Dvar Torah: Acharei Mot/Kedoshim

Written by Alan A. Fisher on . Posted in Torah

At the dedication of the Mishkan (Tabernacle) in the double parsha of Tazria/Metzora, Aharon’s sons, Nadav and Avihu, bring a “strange fire” that Hashem did not command, and a fire from the alter kills them immediately. The Torah interrupts the story of the dedication and its aftermath for five chapters that discuss various aspects of who is tahor (ritually pure) and who is tamei (ritually impure and unable to participate in the korbanot [sacrifices] at the Mishkan). With no obvious transition, we return to the chronology in Parshat Acharei Mot (ch. 16) with the laws of the Kohen Gadol’s (High Priest) atonement service on Yom Kippur. The Torah adds a prohibition on bringing korbanot any place outside the Mishkan, followed by the well-known section on forbidden marriages and sexual relationships. We read these chapters every year on Yom Kippur. (Many Conservative synagogues substitute chapter 19, from Parshat Kedoshim, for chapter 18 at mincha [afternoon prayer service] on Yom Kippur.)


With chapter 18, the Torah changes focus completely, with a rapid recitation of mitzvot. Indeed, Parshat Kedoshim alone contains 51 of the 613 mitzvot (8.3 percent of the annual total), with an underlying message that we should be kadosh (dedicated to a higher purpose) because Hashem is kadosh. The phrase “Ani Hashem” (or “Ani Hashem Elokeichem”), which appears only three times in the first 17 chapters of Vayikra, appears more than 50 times in the remainder of the Sefer.

A few observations help one understand the role of Acharei Mot/Kedoshim in the Torah. We read this double portion at almost the mid-point between Pesach and Shavuot — near the very middle of our counting of the Omer. A key reason for counting the Omer each year is to show the connection between Pesach and Shavuot; in brief, Pesach marks our physical freedom, but we do not receive complete freedom until Shavuot, when we receive the Torah.

Acharei Mot/Kedoshim is also essentially the very center of the Torah. A common stylistic format for the Torah is a chiastic structure, of the form A-B-C-D-C’-B’-A’, where A and A’ contain thematically related material, as do B and B’, and C and C’, etc. The result of this structure is to focus attention on the middle section: here it is D.

The books of Shemot and Vayikra are connected in a large chiastic structure that connects all the mitzvot that Bnei Yisrael received from their arrival at Har Sinai through the end of Sefer Vayikra. (Rabbi Menachem Leibtag’s dvar Torah on Behar-Bechukotei, in the archives at tanach.org, presents the details very clearly.) The center of this long chiastic structure is the dedication of the Mishkan, plus the laws of who is tamei and may participate, culminating in the dedication ceremony on Yom Kippur (ch. 16-17). In short, Acharei Mot is the central focus of Shemot and Vayikra, and one can therefore understand why we specifically read these chapters on Yom Kippur.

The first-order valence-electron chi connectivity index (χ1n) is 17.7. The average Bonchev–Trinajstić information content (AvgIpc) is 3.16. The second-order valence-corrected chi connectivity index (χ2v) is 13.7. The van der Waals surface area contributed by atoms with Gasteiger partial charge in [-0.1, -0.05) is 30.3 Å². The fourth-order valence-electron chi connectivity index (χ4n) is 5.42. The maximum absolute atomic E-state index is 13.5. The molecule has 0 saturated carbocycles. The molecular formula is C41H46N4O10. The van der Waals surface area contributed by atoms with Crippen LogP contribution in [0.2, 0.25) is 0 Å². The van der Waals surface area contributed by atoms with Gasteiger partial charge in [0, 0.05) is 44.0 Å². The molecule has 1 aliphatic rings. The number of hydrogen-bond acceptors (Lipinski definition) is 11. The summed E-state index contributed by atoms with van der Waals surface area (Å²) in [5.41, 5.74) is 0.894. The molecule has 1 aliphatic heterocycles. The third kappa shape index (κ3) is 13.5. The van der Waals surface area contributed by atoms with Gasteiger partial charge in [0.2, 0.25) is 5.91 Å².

The Torah immediately goes on to the key theme of the remainder of Sefer Vayikra: we should be kadosh because Hashem is kadosh. G-d commanded Moshe to present these mitzvot to “Kol Adat Yisrael,” to the entire congregation of Israel. Previously, the only two times when G-d had Moshe present commands to “Adat Yisrael” were regarding the Pesach offering and the construction of the Mishkan. At Har Sinai, G-d commanded Adat Yisrael to be a kingdom of kohanim and a goy kadosh (holy nation) (Shemot 19:6). In Kedoshim, G-d demands that we emulate Him by going beyond the word of the mitzvot to a higher level of spirituality. This demand is consistent with the focus of Jews on tikkun olam, working as partners with G-d to improve the world.

On Shabbat Devarim, right before Tisha B’Av, we read Isaiah’s rebuke to the people that G-d doesn’t need the people’s korbanot or prayers — rather, the people should seek justice, strengthen victims, and help widows and orphans. In stressing these themes, Isaiah was reminding the people of the message of Kedoshim, at the heart of the Torah: the central message of the process of personal growth each spring that brings Jews from physical freedom to full freedom as we receive the Torahon Shavuot.

By Alan A. Fisher

 Alan A. Fisher, a retired economist with a government agency, is the membership chairman of the American Dahlia Society. He produces and shares a weekly compilation of divrei Torah (Potomac Torah Study Center) and davens most often at Beth Sholom in Potomac, Maryland.